Attack on Govind Pansare reminiscent of Dabholkar's murder, say activists
On Monday morning, the CPI leader and his wife were out on their usual morning walk in their hometown of Kolhapur when they were shot at by motorcycle-borne assailants
On Monday morning, the CPI leader and his wife were out on their usual morning walk in their hometown of Kolhapur when they were shot at by motorcycle-borne assailants. The modus operandi bears grave parallels to the 2013 killing of rationalist Dr Narendra Dabholkar in Pune, said activists and politicians of the state.
Activists near CST demand the arrest of the accused. Pic/Atul Kamble
Govind Pansare, a veteran leader, was highly critical of right-wing forces and corruption in the system, which he vocalised through his public speeches and writings. He was currently leading the agitation against toll tax in Kolhapur, the sugar capital of the state.
Anti-superstition activist Dabholkar was shot at and killed one-and-half year back, when he was also out for a morning walk. His killers are still at large. Three years before the rationalist’s murder, an RTI activist Satish Shetty was also stabbed to death when he was out for a morning stroll.
Dabholkar had invited the wrath of people for his activism against superstition. Investigating agencies are still searching for clues to find the accused. Before Shetty’s murder, he had tried to dig out information in the alleged irregularities in investment made by a big real estate and infrastructure company. Just yesterday, the CBI decided to reinvestigate the murder after new evidence was recovered in January.
Pansare, known for his work for the underprivileged and going beyond his leftist ideology to help people, even if they were associated with other political parties, is considered a father figure to many. Sources told mid-day that he had recently made a few statements against right-wing parties of all religions.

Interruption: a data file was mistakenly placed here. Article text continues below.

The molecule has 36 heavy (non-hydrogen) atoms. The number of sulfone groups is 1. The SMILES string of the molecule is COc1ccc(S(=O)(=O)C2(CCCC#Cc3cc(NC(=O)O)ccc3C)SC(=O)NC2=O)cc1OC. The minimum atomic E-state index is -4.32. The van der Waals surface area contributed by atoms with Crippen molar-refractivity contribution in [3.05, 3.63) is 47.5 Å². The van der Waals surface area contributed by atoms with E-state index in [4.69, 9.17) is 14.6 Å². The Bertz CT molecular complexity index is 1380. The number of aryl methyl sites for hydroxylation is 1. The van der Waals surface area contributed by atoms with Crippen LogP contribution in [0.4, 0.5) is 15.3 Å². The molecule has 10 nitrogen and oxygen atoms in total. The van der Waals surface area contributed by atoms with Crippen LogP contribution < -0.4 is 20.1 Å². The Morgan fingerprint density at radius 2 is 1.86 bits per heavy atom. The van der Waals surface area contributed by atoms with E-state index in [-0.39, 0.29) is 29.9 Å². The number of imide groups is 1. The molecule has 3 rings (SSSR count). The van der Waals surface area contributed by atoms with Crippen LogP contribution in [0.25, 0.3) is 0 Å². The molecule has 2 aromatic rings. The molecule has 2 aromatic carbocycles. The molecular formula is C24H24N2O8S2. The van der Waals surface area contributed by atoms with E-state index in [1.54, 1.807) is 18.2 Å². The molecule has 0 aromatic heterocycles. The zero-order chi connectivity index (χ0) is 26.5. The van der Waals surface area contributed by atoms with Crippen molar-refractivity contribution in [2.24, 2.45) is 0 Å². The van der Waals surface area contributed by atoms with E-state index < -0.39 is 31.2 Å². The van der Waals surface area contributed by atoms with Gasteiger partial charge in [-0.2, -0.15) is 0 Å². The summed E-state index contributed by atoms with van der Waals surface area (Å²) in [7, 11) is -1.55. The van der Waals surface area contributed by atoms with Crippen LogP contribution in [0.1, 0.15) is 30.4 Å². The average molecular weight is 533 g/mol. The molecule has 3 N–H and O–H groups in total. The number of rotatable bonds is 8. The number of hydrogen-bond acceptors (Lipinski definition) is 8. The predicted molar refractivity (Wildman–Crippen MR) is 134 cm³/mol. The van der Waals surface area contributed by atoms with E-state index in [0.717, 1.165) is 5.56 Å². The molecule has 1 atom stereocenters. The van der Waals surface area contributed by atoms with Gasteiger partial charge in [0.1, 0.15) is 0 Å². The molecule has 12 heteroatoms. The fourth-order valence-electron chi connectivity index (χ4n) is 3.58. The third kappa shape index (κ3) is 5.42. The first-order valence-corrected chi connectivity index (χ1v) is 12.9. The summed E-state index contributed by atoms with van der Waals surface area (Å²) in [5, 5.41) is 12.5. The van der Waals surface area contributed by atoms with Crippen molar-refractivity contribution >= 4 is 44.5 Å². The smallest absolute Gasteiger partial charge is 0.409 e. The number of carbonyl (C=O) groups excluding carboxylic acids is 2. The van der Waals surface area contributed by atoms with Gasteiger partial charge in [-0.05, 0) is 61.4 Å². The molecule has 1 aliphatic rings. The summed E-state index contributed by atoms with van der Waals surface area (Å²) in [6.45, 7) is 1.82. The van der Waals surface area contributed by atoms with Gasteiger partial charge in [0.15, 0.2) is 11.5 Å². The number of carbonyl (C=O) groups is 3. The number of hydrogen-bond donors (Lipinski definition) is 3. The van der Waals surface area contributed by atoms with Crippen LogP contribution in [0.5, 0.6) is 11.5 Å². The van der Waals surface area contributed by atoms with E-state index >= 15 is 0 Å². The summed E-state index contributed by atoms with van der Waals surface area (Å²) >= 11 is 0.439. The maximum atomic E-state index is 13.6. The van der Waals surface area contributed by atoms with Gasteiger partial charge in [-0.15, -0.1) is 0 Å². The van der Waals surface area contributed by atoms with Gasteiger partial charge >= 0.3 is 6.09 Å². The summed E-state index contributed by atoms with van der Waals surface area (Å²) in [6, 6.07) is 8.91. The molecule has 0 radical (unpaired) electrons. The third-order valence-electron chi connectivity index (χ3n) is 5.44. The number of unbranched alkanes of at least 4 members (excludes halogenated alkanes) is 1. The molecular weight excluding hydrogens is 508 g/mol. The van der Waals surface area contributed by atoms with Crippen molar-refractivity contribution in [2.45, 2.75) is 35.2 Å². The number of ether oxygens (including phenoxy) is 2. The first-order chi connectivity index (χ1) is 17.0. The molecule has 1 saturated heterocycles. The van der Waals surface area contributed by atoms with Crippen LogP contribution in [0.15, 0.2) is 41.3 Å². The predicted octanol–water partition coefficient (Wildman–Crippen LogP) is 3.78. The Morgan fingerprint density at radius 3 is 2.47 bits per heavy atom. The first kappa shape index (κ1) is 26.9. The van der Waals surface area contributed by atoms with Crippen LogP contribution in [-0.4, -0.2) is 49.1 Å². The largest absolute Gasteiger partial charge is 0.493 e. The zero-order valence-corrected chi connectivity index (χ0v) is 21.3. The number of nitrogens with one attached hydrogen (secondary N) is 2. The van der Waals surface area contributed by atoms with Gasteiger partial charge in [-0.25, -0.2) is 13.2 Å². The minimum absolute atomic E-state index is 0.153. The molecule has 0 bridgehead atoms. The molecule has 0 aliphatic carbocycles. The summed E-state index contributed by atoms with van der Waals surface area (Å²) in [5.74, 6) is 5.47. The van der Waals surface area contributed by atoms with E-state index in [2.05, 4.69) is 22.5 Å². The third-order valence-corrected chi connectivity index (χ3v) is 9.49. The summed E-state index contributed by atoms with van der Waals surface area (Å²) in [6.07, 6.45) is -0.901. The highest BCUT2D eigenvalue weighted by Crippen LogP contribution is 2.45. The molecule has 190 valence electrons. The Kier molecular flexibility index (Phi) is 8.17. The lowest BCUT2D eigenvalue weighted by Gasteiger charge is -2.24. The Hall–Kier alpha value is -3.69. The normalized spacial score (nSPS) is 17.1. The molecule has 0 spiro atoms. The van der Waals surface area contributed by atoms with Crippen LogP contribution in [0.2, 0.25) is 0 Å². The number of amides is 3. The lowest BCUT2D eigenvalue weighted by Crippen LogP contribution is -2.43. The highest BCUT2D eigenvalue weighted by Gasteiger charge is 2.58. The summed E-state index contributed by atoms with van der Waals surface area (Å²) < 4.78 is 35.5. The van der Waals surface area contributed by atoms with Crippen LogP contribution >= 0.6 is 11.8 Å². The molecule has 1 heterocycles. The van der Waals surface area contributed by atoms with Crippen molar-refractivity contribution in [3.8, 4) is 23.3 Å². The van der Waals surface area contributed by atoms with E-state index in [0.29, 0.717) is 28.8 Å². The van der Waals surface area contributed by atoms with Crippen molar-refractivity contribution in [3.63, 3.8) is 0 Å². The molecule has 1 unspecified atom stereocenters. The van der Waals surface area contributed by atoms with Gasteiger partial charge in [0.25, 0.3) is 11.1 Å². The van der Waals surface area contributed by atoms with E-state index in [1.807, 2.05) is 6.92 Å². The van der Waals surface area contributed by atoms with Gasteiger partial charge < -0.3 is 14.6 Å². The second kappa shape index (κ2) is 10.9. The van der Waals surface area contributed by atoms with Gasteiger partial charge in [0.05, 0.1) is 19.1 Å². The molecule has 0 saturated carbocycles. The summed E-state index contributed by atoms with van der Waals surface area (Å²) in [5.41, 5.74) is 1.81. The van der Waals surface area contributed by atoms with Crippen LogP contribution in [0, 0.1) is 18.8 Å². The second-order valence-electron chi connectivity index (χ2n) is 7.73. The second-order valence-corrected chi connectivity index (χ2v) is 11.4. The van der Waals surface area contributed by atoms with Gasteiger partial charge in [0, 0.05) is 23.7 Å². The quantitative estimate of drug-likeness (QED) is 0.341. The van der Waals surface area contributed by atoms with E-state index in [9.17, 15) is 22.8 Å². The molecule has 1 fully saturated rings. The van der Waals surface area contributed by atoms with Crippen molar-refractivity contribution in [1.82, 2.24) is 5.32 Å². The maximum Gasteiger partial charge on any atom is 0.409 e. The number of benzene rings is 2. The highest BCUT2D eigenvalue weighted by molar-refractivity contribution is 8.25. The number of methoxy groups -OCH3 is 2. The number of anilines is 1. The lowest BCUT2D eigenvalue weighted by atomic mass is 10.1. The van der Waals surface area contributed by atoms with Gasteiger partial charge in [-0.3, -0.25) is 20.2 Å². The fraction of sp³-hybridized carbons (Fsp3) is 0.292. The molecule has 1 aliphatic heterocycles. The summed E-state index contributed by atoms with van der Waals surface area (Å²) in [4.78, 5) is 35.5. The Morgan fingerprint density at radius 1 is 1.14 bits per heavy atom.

Activist Medha Patkar demanded of the police to find the connection between Dabholkar’s murder and the attack on Pansare couple. “Cops should probe the recent speeches given by Pansare,” she said, asking the Chief Minister to find out the people behind “such cowardly acts.”
Dabholkar’s daughter Mukta said, “These attacks are a pre-planned conspiracy. These are attacks on secularism.” NCP chief Sharad Pawar condemned the attack, calling it an attempt to muzzle voices that stand for their ideology. He said Dabholkar’s murder was also an attack on people who speak against extreme forces.
Maharashtra Congress President Manikrao Thakre said that the attack showed a similar pattern that was observed in the rationalist’s killing. “Events like these make us ask if people with different ideologies have been targeted systematically in recent times. This is a bad sign for a progressive state like Maharashtra, where freedom of expression is paramount.”
Chief Minister Devendra Fadnavis, who also heads the home department of the state, said that the attack was being investigated from all angles. “Ten teams of cops are on the job. We will soon have a breakthrough and arrest the assailants,” he told reporters, adding that the Director General of Police will supervise the investigations.
The attack evoked a state-wide protest on Monday. Activists, intellectuals, trade unions and people from the unorganised sector, took to the streets in Mumbai, Pune, Nashik and other major cities demanding the arrest of the accused.
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